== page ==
In the R programming language, there are several basic data types that are used to define the kind of data that can be stored in a variable, each with its own set of properties and operations:

## Data Types in R programming

### Numeric Data Type:

Represents a set of real numbers, including decimal values. In R, real numbers with a decimal point are represented using this numeric data type.

Example:

`x <- 3.14`

class(x) # Output: "numeric"

typeof(x) # Output: "double"

### Integer Data Type:

- Represents a set of all integers.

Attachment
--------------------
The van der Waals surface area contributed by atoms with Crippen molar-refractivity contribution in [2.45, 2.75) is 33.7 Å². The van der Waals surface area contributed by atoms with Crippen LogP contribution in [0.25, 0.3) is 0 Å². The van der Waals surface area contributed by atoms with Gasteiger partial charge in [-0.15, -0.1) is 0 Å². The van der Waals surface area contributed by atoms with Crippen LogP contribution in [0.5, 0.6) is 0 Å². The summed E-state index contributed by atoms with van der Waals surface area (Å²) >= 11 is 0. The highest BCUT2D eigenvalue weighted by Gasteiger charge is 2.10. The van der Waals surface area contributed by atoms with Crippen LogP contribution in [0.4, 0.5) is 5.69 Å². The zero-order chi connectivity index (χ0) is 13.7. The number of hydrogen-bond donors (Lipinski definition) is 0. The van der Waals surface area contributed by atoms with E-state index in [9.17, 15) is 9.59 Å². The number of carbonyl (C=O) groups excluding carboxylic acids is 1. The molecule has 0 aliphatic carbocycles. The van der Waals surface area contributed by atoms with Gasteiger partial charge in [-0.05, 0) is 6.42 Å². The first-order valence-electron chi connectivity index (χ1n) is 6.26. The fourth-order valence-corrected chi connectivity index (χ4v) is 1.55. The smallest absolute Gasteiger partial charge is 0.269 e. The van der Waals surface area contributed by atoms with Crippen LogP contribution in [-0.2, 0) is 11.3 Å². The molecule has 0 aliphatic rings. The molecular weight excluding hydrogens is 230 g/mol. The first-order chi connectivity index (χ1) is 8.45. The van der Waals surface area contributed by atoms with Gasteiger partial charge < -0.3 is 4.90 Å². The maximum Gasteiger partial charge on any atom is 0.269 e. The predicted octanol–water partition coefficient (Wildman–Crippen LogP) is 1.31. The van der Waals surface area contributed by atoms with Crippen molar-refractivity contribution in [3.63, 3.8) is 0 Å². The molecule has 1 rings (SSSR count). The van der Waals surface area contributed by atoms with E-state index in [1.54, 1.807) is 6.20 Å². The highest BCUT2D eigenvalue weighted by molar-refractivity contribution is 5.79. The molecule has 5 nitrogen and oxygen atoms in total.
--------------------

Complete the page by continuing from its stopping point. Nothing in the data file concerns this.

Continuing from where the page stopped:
- Integers are denoted by adding “L” at the end of the value.

Example:

`y <- 42L`

class(y) # Output: "integer"

### Logical Data Type:

- Represents logical (Boolean) values, which can be either TRUE or FALSE.

Example:

```
z <- TRUE
class(z) # Output: "logical"
```

### Complex Data Type:

- Represents a set of complex numbers with real and imaginary parts.

Example:

`w <- 1 + 2i`

class(w) # Output: "complex"

### Character Data Type:

- Represents a set of characters, including letters, digits, and special symbols, enclosed in double or single quotes.

Example:

`str <- "Hello, World"`

class(str) # Output: "character"

### Raw Data Type:

- Represents a single-byte memory containing raw data as bytes.

Example:

`raw_value <- as.raw(255)`

class(raw_value) # Output: "raw"

Each of these data types in R has its own specific operations and memory requirements, and they are crucial for effective memory consumption and precise computation in R programming.